Besotted, yes I am; with the Swiss Valais Blacknose. [Black and white sheep - Main photo]
Now age 17, I am asking for funding so that I can begin the journey towards
playing a part in the reintroduction of the Swiss Valais Blacknose.
The market price is £3000 for a ewe, because of the rare nature of the breed in the UK; having only been recently imported from Switzerland.
My aim is to contribute to the breeding programme, preserving and supporting the revival of the Valais Blacknose whilst indulging my own love for the breed.
When she arrives, she will hopefully bond well with the founding flock members and once she is 'with lamb' the cycle can truly begin.
I have constructed with the help of my father and brother an animal shed large enough for our goats and 20 sheep. Situated on deliciously green pasture. Preparation is already underway for winter having made our own haybales - country style!
Haybales made by hand with a homemade wooden bail compressor.
Meanwhile, as I wait for that time I now while away the days in brushing, petting, house cleaning and hoof trimming- but these are the least time-consuming activities. Time is truly spent catering to their wonderfully attention seeking nature; lying on the ground rubbing horns, scratching noses and feeding them their favoured and much sought after cuisine: willow.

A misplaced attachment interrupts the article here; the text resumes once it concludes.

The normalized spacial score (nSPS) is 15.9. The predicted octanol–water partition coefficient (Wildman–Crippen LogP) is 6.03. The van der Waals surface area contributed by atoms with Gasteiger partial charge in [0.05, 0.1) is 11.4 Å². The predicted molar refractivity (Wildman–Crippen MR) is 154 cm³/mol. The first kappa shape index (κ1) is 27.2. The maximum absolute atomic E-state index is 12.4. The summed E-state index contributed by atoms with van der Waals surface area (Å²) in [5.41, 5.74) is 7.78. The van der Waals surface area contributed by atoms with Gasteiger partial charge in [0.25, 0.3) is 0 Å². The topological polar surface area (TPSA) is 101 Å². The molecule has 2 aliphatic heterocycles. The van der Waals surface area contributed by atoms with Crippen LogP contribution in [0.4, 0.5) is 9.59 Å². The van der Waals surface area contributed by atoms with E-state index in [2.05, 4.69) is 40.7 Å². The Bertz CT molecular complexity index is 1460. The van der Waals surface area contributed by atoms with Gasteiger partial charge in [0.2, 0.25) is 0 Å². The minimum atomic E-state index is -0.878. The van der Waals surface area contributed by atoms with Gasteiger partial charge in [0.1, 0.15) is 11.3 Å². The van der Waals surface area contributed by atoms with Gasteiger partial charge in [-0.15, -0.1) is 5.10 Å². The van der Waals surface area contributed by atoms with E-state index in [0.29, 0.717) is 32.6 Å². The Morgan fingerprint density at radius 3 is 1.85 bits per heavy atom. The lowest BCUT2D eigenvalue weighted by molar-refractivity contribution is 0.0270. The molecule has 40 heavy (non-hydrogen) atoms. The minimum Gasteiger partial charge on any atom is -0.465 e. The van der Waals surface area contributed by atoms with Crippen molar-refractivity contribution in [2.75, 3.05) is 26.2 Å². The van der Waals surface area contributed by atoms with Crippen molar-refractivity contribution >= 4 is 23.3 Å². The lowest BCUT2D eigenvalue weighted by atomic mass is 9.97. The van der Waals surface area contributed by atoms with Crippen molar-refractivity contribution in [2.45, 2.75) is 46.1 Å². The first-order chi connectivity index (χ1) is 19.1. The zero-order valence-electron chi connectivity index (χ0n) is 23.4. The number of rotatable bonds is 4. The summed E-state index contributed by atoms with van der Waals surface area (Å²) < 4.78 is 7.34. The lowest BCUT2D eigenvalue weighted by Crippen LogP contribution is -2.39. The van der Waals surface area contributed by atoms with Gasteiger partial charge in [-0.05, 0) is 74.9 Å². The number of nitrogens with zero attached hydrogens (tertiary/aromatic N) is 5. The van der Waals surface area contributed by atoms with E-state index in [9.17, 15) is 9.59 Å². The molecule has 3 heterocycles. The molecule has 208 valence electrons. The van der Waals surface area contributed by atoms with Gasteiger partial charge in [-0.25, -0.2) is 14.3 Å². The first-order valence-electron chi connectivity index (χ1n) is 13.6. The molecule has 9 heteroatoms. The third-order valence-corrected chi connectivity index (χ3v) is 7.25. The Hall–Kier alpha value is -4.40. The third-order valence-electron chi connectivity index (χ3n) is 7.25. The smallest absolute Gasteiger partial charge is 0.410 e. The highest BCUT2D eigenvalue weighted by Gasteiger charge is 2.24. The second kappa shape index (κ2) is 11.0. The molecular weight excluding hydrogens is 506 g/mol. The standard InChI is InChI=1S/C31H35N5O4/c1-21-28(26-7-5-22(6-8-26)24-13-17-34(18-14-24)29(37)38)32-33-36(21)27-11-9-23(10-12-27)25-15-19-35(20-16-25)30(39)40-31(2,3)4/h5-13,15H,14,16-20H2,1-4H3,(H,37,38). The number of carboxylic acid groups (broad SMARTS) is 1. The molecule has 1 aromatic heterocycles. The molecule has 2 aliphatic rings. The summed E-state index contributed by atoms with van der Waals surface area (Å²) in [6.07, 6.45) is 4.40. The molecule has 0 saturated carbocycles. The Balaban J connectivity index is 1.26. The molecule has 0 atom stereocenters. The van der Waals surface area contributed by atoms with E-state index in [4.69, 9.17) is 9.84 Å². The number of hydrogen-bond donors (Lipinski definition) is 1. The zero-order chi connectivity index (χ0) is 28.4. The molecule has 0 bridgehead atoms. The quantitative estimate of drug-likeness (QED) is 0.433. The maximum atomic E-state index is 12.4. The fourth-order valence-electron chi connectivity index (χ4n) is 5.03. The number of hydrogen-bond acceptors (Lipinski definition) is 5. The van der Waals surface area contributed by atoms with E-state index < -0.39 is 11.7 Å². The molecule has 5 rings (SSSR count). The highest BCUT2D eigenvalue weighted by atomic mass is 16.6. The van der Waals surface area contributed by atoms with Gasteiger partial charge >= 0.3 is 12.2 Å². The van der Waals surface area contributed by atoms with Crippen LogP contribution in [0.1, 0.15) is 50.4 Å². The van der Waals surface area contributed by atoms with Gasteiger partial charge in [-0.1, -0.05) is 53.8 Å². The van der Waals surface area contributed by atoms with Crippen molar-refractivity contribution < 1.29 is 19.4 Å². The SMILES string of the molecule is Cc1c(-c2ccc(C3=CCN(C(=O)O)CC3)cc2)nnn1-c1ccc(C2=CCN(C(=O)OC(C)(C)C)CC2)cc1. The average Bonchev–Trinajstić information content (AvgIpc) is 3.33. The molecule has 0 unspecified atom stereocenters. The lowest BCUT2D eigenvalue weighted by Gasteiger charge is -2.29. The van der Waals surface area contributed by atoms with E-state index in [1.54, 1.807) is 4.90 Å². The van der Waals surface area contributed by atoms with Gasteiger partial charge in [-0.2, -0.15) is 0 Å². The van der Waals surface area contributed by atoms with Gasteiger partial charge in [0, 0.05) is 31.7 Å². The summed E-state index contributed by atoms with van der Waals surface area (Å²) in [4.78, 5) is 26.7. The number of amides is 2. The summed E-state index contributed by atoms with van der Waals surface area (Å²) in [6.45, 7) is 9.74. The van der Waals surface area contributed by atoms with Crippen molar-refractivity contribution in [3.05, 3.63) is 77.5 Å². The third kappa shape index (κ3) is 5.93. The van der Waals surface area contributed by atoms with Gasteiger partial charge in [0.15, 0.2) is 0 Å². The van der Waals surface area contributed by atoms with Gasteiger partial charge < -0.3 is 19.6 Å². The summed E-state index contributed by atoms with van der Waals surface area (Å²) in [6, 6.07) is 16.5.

Meet the founding flock !
Our Golden Guernsey
Albert is the head of the pack, he is a wether (castrated) and as a friendly as a dog as you will see by the videos. Not only is he our pet goat but a companion goat to Victoria
**Albert can see the sheep; he is considering just how good the grass is on the other side of the gate**
Our British Guernsey
Victoria (wife of the above) - Like Albert she is two years old, she is quietly friendly, owing to the fact that her horns are growing which like any growing pain does not feel great; yet her timid side goes out of the window when we bring treat feed down - butting her way into the dark thicket of the sheep, fearing no challenge of a headbutt !
Our Southdown/Ryeland Crosses
The sheep have fantastically wild and friendly natures especially now they have been shorn. They are often called a teddy bear breed owing to their tremendously thick fleeces which are astronomical in size when compared to a traditional sheep !
Thank you !